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25th November, 2013

Algiers, Algeria


The weather en route from Palermo to Algiers was unfortunately adverse. We were passing south of a weather system that had flooded Sardinia a few days before and was still hanging around Northern Italy but its effects are being felt as far south as the Tunisian coast. So we had gale force winds and heavy swell but again I marvel at the sea keeping qualities of this ship. As a mariner I know how ships react and having been Master on Saga Rose and Saga Ruby for many years, sailing in adverse conditions and being chased by hurricanes up the Eastern Seaboard, I know a good sea ship when I sail on one. So I am pleased with the way Saga Sapphire was handling. Anyway through the night as we approached Algiers, the weather eased and we had a comfortable night. We embarked the pilot just outside the breakwaters at the harbour entrance as there was still a bit of a swell, so the pilot asked us to proceed on our own which I am always pleased to do. Once inside the shelter of the breakwater, we had to carry out a very tight 100 degree turn to port then another 90 degrees to starboard to line up with our berth. These manoeuvres I enjoy, pushing a 40000T ship around through her paces. Once lined up with the quay, there was a cargo ship across the end of the quay with his bow protruding into my line of approach so I had to stay off the berth a little then when the officer aft told me we were clear of the bow of the ship, I used the engines to force the ship upwind towards the berth. The wind was blowing quite fresh from the north but again the old Sapphire did what I asked of her and we were soon all fast alongside. This morning we were greeted with glorious sunny weather which is always welcomed as well as the port authority who quickly gave us clearance, so we were able to start sending the guests off on tour, come 8.30am this morning. Eager to see what this country has to offer, I suspect it will be one of those ports today which is a real eye opener for many. Unfortunately Algiers is a port in which going on tour is required if you want to visit this city, due to their rules and regulations. Once again police escorts were on hand to divert the traffic away from our coaches which were passing through the city. Being a rather large port the last of our coaches this morning seemed to get lost in the port vicinity delaying the final tour which was not only frustrating for the guests but for the Shorex department, who endeavoured to get the tours off and away from the ship smoothly.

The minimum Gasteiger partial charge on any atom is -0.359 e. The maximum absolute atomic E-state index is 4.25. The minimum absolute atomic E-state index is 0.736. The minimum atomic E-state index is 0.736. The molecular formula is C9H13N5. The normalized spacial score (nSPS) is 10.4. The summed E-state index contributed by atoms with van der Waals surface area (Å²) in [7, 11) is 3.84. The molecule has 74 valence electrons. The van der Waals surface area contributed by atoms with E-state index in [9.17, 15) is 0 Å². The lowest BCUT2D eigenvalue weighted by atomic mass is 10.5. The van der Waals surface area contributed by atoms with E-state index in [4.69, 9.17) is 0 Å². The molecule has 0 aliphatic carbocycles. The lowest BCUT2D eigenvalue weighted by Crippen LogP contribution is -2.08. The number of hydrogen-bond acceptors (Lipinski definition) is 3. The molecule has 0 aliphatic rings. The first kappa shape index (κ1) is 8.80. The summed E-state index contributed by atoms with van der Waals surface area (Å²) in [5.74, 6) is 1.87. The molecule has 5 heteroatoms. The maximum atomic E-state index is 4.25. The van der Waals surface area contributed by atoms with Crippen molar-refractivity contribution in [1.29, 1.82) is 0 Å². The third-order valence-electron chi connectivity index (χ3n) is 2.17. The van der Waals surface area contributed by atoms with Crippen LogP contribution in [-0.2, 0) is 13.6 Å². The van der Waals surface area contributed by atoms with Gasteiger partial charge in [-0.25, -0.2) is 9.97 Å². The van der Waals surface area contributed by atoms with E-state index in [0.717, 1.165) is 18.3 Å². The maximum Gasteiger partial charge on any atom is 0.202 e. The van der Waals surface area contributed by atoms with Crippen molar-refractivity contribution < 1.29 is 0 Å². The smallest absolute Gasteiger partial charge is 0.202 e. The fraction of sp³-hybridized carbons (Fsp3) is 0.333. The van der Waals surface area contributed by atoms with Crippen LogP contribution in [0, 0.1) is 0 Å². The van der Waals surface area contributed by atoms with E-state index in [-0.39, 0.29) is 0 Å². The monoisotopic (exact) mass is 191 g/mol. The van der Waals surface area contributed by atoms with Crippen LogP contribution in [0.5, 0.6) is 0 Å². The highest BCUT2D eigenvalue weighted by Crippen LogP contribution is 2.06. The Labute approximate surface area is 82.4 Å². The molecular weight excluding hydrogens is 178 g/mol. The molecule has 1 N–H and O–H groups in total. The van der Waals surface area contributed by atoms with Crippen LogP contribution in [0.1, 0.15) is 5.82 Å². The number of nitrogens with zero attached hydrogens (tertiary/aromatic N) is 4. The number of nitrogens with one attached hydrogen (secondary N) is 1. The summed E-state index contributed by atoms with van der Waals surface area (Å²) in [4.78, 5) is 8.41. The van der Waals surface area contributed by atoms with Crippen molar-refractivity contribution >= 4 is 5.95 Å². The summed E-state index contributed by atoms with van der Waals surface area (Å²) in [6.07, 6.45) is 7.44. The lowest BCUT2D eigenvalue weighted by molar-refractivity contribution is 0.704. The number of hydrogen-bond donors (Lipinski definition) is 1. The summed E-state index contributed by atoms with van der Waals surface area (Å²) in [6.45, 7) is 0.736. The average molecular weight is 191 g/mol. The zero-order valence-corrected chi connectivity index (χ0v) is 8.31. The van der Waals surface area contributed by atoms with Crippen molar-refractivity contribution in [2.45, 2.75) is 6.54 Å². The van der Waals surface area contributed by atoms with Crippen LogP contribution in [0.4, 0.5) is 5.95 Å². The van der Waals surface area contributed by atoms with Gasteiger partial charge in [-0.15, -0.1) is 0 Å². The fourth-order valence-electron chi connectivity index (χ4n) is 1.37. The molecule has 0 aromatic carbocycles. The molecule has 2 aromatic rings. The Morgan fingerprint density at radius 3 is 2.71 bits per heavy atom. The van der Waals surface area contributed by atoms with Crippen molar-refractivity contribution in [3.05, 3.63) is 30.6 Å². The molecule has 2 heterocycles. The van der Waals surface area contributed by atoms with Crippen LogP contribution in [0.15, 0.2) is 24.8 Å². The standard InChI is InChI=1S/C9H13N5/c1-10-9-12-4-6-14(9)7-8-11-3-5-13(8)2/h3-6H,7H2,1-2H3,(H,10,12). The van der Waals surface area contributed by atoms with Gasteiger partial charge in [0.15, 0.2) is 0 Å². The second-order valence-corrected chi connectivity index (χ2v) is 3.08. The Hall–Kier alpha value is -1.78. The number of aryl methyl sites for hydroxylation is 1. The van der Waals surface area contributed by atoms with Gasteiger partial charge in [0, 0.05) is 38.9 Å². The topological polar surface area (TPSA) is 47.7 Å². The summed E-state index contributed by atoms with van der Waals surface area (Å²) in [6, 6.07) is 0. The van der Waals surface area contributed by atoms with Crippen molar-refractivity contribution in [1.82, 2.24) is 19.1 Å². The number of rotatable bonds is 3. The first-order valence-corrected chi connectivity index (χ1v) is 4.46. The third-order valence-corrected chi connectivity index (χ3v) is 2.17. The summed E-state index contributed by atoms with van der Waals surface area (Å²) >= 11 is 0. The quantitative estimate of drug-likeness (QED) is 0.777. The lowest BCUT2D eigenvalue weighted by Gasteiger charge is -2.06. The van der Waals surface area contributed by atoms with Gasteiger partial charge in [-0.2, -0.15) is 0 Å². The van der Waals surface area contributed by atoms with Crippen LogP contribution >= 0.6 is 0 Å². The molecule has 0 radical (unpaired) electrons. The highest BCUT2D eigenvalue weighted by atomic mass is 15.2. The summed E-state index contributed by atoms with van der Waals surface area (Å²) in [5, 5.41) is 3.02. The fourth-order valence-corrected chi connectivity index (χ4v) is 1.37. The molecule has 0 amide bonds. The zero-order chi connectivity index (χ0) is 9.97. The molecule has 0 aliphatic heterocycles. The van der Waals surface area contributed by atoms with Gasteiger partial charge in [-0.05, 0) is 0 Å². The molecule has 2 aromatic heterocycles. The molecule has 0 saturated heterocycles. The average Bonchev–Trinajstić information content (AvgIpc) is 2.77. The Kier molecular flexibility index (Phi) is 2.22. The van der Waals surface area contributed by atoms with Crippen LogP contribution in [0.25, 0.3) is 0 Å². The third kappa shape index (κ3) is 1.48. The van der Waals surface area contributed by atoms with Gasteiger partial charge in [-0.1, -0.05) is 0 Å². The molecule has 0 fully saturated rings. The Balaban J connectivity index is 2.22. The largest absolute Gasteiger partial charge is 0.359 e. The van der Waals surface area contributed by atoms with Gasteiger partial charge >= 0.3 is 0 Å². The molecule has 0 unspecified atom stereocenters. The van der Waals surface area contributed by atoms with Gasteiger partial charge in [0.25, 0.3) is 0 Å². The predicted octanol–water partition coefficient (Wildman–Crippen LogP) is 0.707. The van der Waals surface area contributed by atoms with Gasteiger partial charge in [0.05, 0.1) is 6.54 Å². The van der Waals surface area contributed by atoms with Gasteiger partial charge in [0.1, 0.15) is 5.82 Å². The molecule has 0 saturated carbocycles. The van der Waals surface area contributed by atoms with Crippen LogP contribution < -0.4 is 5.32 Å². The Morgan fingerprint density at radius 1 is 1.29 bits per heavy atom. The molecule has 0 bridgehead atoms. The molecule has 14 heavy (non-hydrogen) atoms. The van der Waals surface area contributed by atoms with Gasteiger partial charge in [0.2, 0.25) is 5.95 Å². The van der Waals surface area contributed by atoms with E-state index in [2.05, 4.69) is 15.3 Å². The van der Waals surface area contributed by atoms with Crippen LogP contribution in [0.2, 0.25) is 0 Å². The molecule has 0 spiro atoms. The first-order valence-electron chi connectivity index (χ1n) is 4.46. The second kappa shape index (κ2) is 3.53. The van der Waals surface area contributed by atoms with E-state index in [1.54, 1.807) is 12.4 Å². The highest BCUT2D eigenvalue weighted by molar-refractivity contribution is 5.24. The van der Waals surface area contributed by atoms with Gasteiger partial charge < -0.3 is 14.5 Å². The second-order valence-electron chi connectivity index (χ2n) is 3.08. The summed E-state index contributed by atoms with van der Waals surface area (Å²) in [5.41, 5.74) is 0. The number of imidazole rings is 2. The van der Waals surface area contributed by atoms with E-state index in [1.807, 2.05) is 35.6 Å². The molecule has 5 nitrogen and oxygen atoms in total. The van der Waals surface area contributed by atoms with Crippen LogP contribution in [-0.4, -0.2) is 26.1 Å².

Algiers, with a total population of 2.9 million inhabitants, is the largest and most important city in Algeria, little wonder then that it is also the country’s capital city. There are many interesting things to see and do in Algiers, and visitors can learn a lot about Algeria’s history and culture. With many staying onboard today to enjoy the company of the crew, there was still plenty to do of course. Many came up to the Bridge to visit us this afternoon, having a tour of the Bridge with the officer on the watch. An afternoon tea dance saw many of the keen dancers on the dance floor with not only the dance instructors, dance hosts but cruise department.

On sailing, the wind had picked up considerably, so on departure we swung the ships stern to windward. We moved astern until the ship was level with the entrance and breakwater, then gave her the gun to get up to speed quickly and get steerage in order to get through the breakwaters before the wind had a chance to blow us towards the breakwater. This is a normal routine and as always with a great bridge team giving me excellent information on how we are progressing while I am on the bridge wing.

Due to the strong winds we experienced yesterday, the church service we postponed to this afternoon. The worship was then at 5.30pm led by myself; we of course also featured the Filipino Choir, with all the offerings donated to Saga Sapphire Crew Disaster Fund. Also Resty, one of our Cruise Staff and a very proud Filipino asked if he could sing a solo of “You'll Never Walk Alone” as a way of thanking the passengers for their support and donations towards the crew and the Philippines. I have to say, being a hardy sailor of some 30 years, it gave me a lump in my throat and I felt very proud to be head of such a fine crew.

Tonight we welcomed The Chapman Brothers into the Britannia Lounge for main show time, presenting a Soul and Motown show; it was one really not to be missed this evening. Following the performance the identical brothers signed copies of their CDs. Keeping the guests entertained up in the Drawing Room this evening was ‘The Perfect Mood Duo’. In Cooper’s playing some late night musical melodies was Malcolm Aldridge.

The opinions expressed are those of the author and are not held by Saga unless specifically stated.

The material is for general information only and does not constitute investment, tax, legal, medical or other form of advice. You should not rely on this information to make (or refrain from making) any decisions. Always obtain independent, professional advice for your own particular situation.